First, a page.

Pediatric palliative care program offers Montreal families a glimmer of light in the darkness


Karine Philipps cherishes every one of her son Zachary’s smiles. 

“It’s the best thing,” says the mother of one.

Born with a rare genetic disorder, 10-year-old Zachary is unable to walk or talk. So smiling is the way he communicates. 

“It’s his way of saying that he loves us and that he’s happy and that he’s not hurting,” Philipps said through tears. 

Due to the nature of his disorder, Zachary’s life expectancy is unknown. That’s why Philipps is committed to ensuring he gets the most out of every day. 

And nothing makes Zachary happier than music and shiny lights — both of which can be found in abundance at the Lighthouse Children and Families, a Montreal program he’s attended since he was a baby. 

The Lighthouse — called Le Phare, in French —  is a 24/7 pediatric palliative care resource in Quebec dedicated to children with life-threatening illnesses and their families.

It offers a full range of free services provided by its medical and care teams, including respite care with overnight stays, support for symptom management, end-of-life accompaniment and bereavement care. 

A boy in a wheelchair and a woman crouching down beside him, smiling.
Zachary, 10, was born with a rare genetic disorder. His mother Karine Philipps says his life expectancy is unknown, but the Lighthouse Children and Families gives him a safe space to have fun and live his life to its fullest potential. (Kwabena Oduro/CBC)

It’s a place Philipps never expected her family to be, but one she can no longer imagine them living without.

“We know that when we walk in here, there’s no judgment, there’s love and there’s a bunch of people who are just there to take care of [Zachary] and … give him the best possible stay and make it fun and a happy place for him,” she said.

A place to live life

The program, located in Montreal’s Rosemont—La Petite-Patrie borough, offers resources that allow children to thrive, including specialized recreational therapy, massage therapy, music therapy and pet therapy — all while taking into account the importance of play.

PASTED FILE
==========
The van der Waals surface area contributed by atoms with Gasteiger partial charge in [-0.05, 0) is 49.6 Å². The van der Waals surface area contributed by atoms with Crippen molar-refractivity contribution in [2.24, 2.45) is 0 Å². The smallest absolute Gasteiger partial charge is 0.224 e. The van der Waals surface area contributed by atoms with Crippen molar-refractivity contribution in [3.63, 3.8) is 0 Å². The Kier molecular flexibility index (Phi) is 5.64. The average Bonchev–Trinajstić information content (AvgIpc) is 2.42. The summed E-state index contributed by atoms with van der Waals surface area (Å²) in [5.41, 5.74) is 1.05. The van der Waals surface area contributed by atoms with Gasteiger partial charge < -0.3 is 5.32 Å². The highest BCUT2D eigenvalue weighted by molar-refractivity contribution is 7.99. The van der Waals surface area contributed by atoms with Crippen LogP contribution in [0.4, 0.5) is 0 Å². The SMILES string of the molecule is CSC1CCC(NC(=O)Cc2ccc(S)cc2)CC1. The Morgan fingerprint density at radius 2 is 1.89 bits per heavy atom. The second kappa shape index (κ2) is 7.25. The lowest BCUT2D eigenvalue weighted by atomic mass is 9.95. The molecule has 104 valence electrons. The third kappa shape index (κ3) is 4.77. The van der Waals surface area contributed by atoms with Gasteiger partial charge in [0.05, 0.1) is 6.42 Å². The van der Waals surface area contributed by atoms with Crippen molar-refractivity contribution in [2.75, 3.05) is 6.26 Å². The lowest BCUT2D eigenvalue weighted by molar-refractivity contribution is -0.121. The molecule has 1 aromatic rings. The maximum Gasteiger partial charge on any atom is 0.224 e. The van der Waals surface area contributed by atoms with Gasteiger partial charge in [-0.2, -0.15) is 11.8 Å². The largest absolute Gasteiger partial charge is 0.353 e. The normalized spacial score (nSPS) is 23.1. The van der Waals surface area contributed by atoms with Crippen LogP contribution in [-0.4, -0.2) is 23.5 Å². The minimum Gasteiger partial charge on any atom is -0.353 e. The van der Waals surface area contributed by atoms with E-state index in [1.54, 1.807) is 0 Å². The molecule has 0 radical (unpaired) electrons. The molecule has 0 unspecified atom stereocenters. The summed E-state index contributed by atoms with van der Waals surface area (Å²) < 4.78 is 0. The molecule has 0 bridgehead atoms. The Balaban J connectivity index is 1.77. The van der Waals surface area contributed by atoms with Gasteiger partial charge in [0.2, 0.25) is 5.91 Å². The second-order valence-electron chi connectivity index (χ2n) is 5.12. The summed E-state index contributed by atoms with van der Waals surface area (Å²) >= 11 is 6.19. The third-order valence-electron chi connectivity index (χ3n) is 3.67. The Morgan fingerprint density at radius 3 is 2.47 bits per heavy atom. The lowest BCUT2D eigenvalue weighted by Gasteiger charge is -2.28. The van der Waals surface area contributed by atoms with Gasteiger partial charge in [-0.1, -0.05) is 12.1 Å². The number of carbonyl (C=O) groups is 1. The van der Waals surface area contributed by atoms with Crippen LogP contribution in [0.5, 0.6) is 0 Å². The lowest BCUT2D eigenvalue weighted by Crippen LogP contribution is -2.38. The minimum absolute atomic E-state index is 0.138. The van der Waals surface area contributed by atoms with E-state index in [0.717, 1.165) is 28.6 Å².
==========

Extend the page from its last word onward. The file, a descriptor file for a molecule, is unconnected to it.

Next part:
“Play is the universal language of childhood,” said Dr. Silvana Barone, a pediatrician and the medical director at the Lighthouse. “We believe that every child should be granted opportunities to play regardless of their physical or cognitive limitations.

“Our role is to say, ‘how can we make every day better for these children and their families?'”

A children's playroom featuring toys, a beanbag chair and mats.
The Lighthouse places play at the heart of the care it provides. (Kwabena Oduro/CBC)

The program is also meant to help out parents, many of whom have to take on the role of nurse 24/7 to address the complex medical needs of their children with life-limiting illnesses. 

“By allowing parents to bring their child here for respite stays, it allows them to take a breath, regroup, have a breather, and their child gets to come and spend some time in an environment that’s safe and that is fun,” said Barone. 

While most of the children that come to the Lighthouse are referred by Montreal’s two large pediatric hospitals — the Children’s Hospital and the CHU Sainte-Justine — the facility gets referrals from the community as well. 

And with the Lighthouse holding 12 of Quebec’s 22 beds reserved for pediatric palliative care, Barone says the province needs more.

A woman smiling next to a giant Lite-Brite toy.
Dr. Silvana Barone, a pediatrician and medical director at the Lighthouse, says the program gives parents a break from caring for their child 24/7, which can be ‘exhausting and overwhelming.’ (Kwabena Oduro/CBC)

“We know that there are families who could benefit from these services, but we don’t necessarily have the capacity,” she said. 

The program gets about 50 per cent of its funding from the Quebec government, with the rest coming from donations.

“We need to be able to respond to the unique needs of children and their families,” she said. “Right now we’re doing our best to do so, but we could always use extra support.”

A baby pictured on a blanket with a black and white border collie.
The Lighthouse offers a full range of free services that allows children to thrive, including specialized recreational therapy, massage therapy, music therapy and pet therapy. (Kwabena Oduro/CBC)

Support until the end

Philipps says she feels privileged to have the Lighthouse as a resource —  despite how disheartening it was at first to hear her son fit the facility’s specific criteria. 

“You can take some prenatal courses, you can take some courses before you get married, but there [are] no courses or nothing to prepare you for having a child who has specific needs.”

Barone says while she understands that thinking about the death of a child “goes against the natural order of things,” ignoring this reality does a “disservice to the children and the families that really need these services.” 

“We can really be there for the families and the children all along the illness trajectory, which sometimes could be months or even years,” she said. 

“So we’re there to offer support all along that path, regardless of what the future holds for the child.”

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